Netflix’s Dead to Me is the rare show that came into this world fully aware of how to keep the stakes high without letting them grow stale. In an act of continued excellence by show runner Liz Feldman and the writers, Season 2 is as enjoyable and emotionally satisfying as its predecessor — and just as crazy.
After a season spent in high-wire evasion of being linked to Steve’s (James Marsden) disappearance, Jen (Christina Applegate) and Judy (Linda Cardellini) end up in an entirely new predicament — and a familiar, twisted situation.
For sanity, let’s just quickly lay out all the madness that preceded this before we dive into that finale:
Steve has a twin, Ben
Charlie (Sam McCarthy) went for a joy ride in Steve’s car
Judy stays on Detective Perez’s (Diana Maria Riva) bad side by dating her ex Michelle (Natalie Morales), who she LIVES WITH
Jen and Ben slept together
Judy’s mom is in prison
Jen didn’t kill Steve out of self-defense
Each of these revelations are aptly spread throughout the nine episodes before the finale. Sure, we expect shocking twists and cliffhanger finales, but we still can’t help finding comfort in wine and camaraderie just like Jen and Judy. And every time you let your guard down, Dead To Me pounces.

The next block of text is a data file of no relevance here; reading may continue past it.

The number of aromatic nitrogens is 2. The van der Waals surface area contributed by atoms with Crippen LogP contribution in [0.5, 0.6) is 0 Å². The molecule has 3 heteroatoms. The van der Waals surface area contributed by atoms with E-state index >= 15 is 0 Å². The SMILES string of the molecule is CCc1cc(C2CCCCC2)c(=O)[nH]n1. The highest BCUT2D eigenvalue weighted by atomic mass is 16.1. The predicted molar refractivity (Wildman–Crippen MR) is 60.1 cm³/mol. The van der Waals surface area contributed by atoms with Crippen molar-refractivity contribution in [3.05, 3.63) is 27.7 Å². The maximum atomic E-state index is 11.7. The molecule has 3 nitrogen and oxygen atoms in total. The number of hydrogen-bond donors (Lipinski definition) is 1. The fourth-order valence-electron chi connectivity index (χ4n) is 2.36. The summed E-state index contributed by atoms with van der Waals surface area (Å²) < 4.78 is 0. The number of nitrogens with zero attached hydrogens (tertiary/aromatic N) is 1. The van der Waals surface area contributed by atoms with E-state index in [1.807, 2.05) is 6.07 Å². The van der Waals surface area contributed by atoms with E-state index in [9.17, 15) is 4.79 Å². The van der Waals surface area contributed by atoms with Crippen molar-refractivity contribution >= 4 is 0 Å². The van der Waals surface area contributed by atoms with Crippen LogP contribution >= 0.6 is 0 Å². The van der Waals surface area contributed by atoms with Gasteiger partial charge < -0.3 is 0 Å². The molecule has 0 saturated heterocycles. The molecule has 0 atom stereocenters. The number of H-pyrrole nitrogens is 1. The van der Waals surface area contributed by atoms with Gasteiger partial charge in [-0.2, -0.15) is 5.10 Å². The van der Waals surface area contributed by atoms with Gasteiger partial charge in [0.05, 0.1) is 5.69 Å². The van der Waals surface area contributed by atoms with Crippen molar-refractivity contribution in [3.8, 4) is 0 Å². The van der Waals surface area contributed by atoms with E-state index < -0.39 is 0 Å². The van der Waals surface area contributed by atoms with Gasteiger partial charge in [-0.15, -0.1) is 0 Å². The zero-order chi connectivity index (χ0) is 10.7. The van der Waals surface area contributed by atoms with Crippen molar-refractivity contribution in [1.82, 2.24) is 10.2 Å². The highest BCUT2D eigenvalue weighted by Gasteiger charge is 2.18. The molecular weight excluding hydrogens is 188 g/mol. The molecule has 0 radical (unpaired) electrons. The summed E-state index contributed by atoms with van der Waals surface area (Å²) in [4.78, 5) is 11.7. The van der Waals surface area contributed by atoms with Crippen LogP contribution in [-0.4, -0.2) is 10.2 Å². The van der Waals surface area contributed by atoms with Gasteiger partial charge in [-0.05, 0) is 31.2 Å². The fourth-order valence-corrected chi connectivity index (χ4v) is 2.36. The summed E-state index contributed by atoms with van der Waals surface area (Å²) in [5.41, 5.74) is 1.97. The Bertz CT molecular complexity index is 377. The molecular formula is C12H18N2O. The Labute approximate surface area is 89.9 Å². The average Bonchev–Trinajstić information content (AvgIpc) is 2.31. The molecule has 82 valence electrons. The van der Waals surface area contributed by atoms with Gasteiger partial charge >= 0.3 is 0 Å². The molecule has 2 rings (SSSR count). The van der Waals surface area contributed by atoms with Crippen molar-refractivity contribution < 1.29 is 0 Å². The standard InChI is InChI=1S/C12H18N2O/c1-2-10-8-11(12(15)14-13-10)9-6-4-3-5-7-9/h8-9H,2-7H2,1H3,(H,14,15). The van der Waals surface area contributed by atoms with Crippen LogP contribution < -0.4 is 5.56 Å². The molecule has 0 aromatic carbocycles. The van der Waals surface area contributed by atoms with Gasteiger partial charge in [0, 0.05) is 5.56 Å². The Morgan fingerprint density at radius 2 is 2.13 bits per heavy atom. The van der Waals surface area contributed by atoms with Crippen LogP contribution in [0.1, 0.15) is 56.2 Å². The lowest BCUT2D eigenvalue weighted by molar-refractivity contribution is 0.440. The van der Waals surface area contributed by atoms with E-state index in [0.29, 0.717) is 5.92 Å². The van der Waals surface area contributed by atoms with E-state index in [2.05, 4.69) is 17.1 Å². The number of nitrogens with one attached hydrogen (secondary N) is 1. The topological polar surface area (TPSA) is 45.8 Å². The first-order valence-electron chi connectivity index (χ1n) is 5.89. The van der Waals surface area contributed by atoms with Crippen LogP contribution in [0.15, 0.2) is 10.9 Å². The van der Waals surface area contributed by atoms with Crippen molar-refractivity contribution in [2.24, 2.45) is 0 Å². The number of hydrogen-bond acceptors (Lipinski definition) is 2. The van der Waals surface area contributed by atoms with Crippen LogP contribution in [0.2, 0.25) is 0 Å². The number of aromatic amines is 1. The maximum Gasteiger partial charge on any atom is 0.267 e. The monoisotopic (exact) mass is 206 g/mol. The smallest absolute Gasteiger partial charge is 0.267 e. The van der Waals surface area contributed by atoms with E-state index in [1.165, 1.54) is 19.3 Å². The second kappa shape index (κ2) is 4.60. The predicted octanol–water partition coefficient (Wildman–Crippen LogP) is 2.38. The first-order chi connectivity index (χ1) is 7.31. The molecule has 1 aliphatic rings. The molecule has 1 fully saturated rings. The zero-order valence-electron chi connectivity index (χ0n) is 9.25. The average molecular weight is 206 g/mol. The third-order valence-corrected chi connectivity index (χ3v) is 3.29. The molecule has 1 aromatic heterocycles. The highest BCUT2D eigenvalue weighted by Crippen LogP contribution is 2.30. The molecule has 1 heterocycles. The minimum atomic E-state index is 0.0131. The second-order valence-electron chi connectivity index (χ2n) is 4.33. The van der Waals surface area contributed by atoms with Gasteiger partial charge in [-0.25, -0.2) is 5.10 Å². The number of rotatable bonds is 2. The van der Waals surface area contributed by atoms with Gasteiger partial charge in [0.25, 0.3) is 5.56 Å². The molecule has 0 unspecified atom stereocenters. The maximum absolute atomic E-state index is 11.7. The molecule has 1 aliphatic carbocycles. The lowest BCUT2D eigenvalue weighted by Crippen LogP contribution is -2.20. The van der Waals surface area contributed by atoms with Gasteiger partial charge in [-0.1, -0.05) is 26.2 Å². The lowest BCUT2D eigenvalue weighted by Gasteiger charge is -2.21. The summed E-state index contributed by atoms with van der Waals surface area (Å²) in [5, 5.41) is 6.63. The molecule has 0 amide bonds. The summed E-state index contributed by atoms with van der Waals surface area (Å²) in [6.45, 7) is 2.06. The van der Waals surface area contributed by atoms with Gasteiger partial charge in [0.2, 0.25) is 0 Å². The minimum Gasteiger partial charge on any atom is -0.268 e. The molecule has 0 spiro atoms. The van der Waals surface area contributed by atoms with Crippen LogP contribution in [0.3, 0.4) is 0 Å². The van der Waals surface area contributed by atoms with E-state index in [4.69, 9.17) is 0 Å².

The finale starts with Jen confessing to Steve’s murder. Starts, with 30 minutes to go. She shows up at Perez’s house (inappropriate!), where the detective breaks down about Michelle leaving and the vain hope that they would get back together (also inappropriate, but breaking down in your own home is perfectly acceptable… that’s why Jen shouldn’t have showed up there in the first place).
Dead To Me Season 2 is a superb binge experience, and worth revisiting almost as soon as you finish so you can admire the puzzle while holding all the pieces. We’ve known for a while now that Jen didn’t shoot Steve, and that he was walking away when she attacked him, but reliving that scene through her eyes never gets easier. Instead of healing apropos of nothing, the guilt gnaws at her conscience, not only for Steve’s death but for Ted’s. When we finally hear the words that pushed Jen to attack Steve, we’ve already felt her fear and pain in the moment, and they sting fiercely.
Judy tends to Charlie and Henry at home, unable to bring herself to say where their mother is or to hand over Jen’s letters just yet. In the meantime, Jen and Detective Perez drive to the woods to see Steve’s body, but they can’t find it and end up without proof of his death. Compelled to not be a cop for once, Detective Perez reveals she won’t charge Jen for Steve’s murder, and that they can proceed as if this whole escapade never happened.
On the drive back, Jen and Perez bond over the shared loss of their mothers. Jen realizes with a start that she’s been carrying residual trauma for over 20 years, and the combined intensity of Ted’s death and Steve’s murder bring it back to the surface. She returns to group therapy to talk through the loss, a bittersweet full-circle revolution to the pilot episode.